After defining this "new model," a number of studies carried out over the last fifteen years by the author on skills and training in firms in the Quebec service sector will be presented, and the ongoing trends in this sector will be described. Although a new model of qualification and training emerged from the case studies, we show that, instead of a general process of reskilling, what is occurring is a dual process of deskilling/reskilling, depending on the personnel involved. For example, a detalled study of the training courses given by firms in the financial sector leads us to question what is behind the term "innovation," as it applies to training. Although it can be maintained that the training courses currently being implemented are really "innovations" compared to the traditional "Taylorist" model of training, it is still not clear that all jobs can be restructured to the point where they would truly qualify as reskilled and enriched positions. Thus, bringing the deskilling/reskilling processes to the fore allows us to challenge the currently prevalling thesis about job reskilling. However, the way in which these processes are established remains to be specified. Do we revert to the theory of a polarization of skills, which widens the gap between skilled and unskilled jobs? To conclude, we argue that the evolution of the labour market needs to be considered in the analysis of the evolution of skills. In fact, although a process of reskilling is clearly occurring in some areas of employment, it must be linked to other processes in the job market which are just as important. Indeed, alongside the process of reskilling, a process of deskilling is also occurring, a process that might eventually just throw part of the workforce out of the job market, disqualifying them. Thus, the analysis of trends in qualification can no longer be limited to the analysis of workplace transformations only. If sociological analysis is to focus on the transformations of work and skills as a total « break » from the Fordist model of regulation, it must go beyond the firm and make the link with labour market transformations in order to take into account the growing part of the population who are unemployed or have precarious jobs. Only then will sociologists be able to provide a realistic picture of the current transformation of work and evolution of skills which, we believe, cannot be characterized as a simple process of job reskilling.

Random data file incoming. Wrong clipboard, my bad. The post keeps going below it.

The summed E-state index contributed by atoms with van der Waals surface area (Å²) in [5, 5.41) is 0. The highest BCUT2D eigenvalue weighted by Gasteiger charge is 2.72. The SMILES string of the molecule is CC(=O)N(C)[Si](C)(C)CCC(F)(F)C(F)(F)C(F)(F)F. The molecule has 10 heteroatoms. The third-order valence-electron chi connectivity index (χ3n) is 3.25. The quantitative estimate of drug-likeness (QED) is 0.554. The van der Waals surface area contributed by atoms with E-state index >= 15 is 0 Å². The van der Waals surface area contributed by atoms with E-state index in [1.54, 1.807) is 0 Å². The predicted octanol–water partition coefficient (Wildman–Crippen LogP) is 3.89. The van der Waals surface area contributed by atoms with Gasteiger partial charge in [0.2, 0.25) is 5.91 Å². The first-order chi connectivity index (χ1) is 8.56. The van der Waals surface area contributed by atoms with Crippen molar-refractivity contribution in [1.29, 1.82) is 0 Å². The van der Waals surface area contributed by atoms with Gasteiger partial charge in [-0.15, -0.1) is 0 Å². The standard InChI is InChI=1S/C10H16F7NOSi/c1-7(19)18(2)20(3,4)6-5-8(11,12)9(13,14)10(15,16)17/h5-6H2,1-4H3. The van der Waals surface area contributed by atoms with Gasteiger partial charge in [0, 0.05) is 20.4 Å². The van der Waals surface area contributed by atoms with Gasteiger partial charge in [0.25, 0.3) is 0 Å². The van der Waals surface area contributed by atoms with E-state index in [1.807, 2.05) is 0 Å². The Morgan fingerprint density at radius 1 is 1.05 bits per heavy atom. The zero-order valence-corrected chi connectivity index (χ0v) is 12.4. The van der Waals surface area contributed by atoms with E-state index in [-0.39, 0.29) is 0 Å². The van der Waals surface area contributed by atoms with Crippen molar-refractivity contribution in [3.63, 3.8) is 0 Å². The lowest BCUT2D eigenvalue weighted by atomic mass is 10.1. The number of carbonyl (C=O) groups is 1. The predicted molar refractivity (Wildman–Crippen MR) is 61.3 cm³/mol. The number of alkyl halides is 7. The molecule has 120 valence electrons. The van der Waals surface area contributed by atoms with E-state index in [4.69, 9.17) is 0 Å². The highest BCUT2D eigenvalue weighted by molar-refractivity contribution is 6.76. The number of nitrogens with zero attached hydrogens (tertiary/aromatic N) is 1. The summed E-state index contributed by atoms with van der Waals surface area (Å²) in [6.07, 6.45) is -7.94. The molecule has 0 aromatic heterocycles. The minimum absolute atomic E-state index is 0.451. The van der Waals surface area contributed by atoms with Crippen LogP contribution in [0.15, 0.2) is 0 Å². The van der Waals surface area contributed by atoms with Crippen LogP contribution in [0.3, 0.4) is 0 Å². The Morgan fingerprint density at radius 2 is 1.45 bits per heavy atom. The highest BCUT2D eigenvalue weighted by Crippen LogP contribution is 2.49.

In fact, job security, which was at the core of the Fordist model, is being increasingly challenged in the current period. This is occurring first in firms, through job restructuring. Sociological research should therefore concentrate more on what we call "the hidden face of multiskilling," i.e., the redistribution of skills among different groups of workers. Analysis should never conflate multiskilling, or even the new forms of work organization, with job reskilling. In fact, in the end, multiskilling often translates into a deskilling for less qualified employees, resulting in a pure and simple rejection by the labour market. This suggests that the current situation of the labour market requires us to return to and deepen earlier analyses of skill polarization (Braverman, 1976; Freyssenet, 1977) and labour market segmentation (Piore and Doeringer, 1980; Edwards, Reich and Gordon, 1975). To this end, it seems that we should go beyond analyses that seek to juxtapose case studies focused on restructuring solely at the level of the firm. Research needs to be undertaken that situates case studies in the broader context of industry-level analyses which take job market transformations into account. We also need to begin longitudinal studies that take long-term transformations into account, which is the only way we will ever be in a position to fully understand the wider implications of the current restructuring of work and skills.

Resumen

Este texto mete en duda la tesis actualmente popular de la tendencia a la recalificaciòn del trabajo. Situa en primer piano el debate teòrico en cuanto a la descalificaciòn del trabajo y a la recalificaciòn del trabajo demostrando que ambas representan la misma problemâtica, una vision linear y uniforme de la evaluaciòn de las calificaciones. Después demuestra que actualmente, la situaciòn no se présenta en términos de evoluciòn sino en términos de una ruptura del modelo tayloriano / fordiano de la organizaciòn del trabajo y llamado un cambio de paradigma. Sobre esta base, el autor toma los datos de estudios efectuados sobre quince anos en el sector terciario para analizar la posibilidad del establecimiento de una nueva estructura de calificaciòn / formaciòn. Los datos recientes permiten de ver un nuevo modelo que esta surgiendo en ciertos sectores. Este modelo ponen en primer piano una organizaciòn basada sobre la polivalencia de los empleos que requieren nuevos conocimientos y que traen como consecuencia una importancia marcada sobre la formaciòn. Sin embrago este modelo no es sinònimo de recalificaciòn gènerai en estos sectores en donde movimientos opuestos de recalificaciòn y descalificaciòn se encuentran y se aplican a el personal de los dichos sectores. En conclusion, el autor recomienda salir de la empresa para analizar las reestructuraciones actuales del trabajo a la luz de las mutaciones tan importantes del mercado del trabajo, la exclusion y la precarisaciòn.